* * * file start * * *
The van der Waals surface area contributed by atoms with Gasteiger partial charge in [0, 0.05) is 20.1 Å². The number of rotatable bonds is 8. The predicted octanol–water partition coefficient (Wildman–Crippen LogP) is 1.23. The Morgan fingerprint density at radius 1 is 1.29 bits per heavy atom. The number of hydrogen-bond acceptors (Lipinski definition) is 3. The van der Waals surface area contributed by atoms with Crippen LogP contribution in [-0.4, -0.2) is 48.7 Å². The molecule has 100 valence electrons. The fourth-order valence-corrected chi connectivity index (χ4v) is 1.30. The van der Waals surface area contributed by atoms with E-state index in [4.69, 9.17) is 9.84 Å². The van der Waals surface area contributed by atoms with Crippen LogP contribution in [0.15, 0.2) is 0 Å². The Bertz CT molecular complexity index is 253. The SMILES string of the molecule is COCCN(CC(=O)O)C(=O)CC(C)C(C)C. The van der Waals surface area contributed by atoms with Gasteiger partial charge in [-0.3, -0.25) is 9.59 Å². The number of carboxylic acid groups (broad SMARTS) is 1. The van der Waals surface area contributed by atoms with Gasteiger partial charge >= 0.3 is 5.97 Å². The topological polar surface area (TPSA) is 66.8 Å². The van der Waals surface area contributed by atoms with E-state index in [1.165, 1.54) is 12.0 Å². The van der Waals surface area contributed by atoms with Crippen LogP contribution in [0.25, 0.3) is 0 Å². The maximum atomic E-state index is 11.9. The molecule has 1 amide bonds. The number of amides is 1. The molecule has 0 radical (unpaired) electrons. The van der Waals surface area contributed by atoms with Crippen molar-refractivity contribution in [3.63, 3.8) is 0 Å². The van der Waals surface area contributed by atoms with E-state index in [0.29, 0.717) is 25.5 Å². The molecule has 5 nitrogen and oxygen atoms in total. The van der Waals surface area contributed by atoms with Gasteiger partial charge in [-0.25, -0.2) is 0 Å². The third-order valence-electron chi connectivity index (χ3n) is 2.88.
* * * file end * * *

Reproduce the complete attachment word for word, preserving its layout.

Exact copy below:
The van der Waals surface area contributed by atoms with Gasteiger partial charge in [0, 0.05) is 20.1 Å². The number of rotatable bonds is 8. The predicted octanol–water partition coefficient (Wildman–Crippen LogP) is 1.23. The Morgan fingerprint density at radius 1 is 1.29 bits per heavy atom. The number of hydrogen-bond acceptors (Lipinski definition) is 3. The van der Waals surface area contributed by atoms with Crippen LogP contribution in [-0.4, -0.2) is 48.7 Å². The molecule has 100 valence electrons. The fourth-order valence-corrected chi connectivity index (χ4v) is 1.30. The van der Waals surface area contributed by atoms with E-state index in [4.69, 9.17) is 9.84 Å². The van der Waals surface area contributed by atoms with Crippen LogP contribution in [0.15, 0.2) is 0 Å². The Bertz CT molecular complexity index is 253. The SMILES string of the molecule is COCCN(CC(=O)O)C(=O)CC(C)C(C)C. The van der Waals surface area contributed by atoms with Gasteiger partial charge in [-0.3, -0.25) is 9.59 Å². The number of carboxylic acid groups (broad SMARTS) is 1. The van der Waals surface area contributed by atoms with Gasteiger partial charge >= 0.3 is 5.97 Å². The topological polar surface area (TPSA) is 66.8 Å². The van der Waals surface area contributed by atoms with E-state index in [1.165, 1.54) is 12.0 Å². The van der Waals surface area contributed by atoms with Crippen LogP contribution in [0.25, 0.3) is 0 Å². The maximum atomic E-state index is 11.9. The molecule has 1 amide bonds. The number of amides is 1. The molecule has 0 radical (unpaired) electrons. The van der Waals surface area contributed by atoms with Crippen molar-refractivity contribution in [3.63, 3.8) is 0 Å². The van der Waals surface area contributed by atoms with E-state index in [0.29, 0.717) is 25.5 Å². The molecule has 5 nitrogen and oxygen atoms in total. The van der Waals surface area contributed by atoms with Gasteiger partial charge in [-0.25, -0.2) is 0 Å². The third-order valence-electron chi connectivity index (χ3n) is 2.88.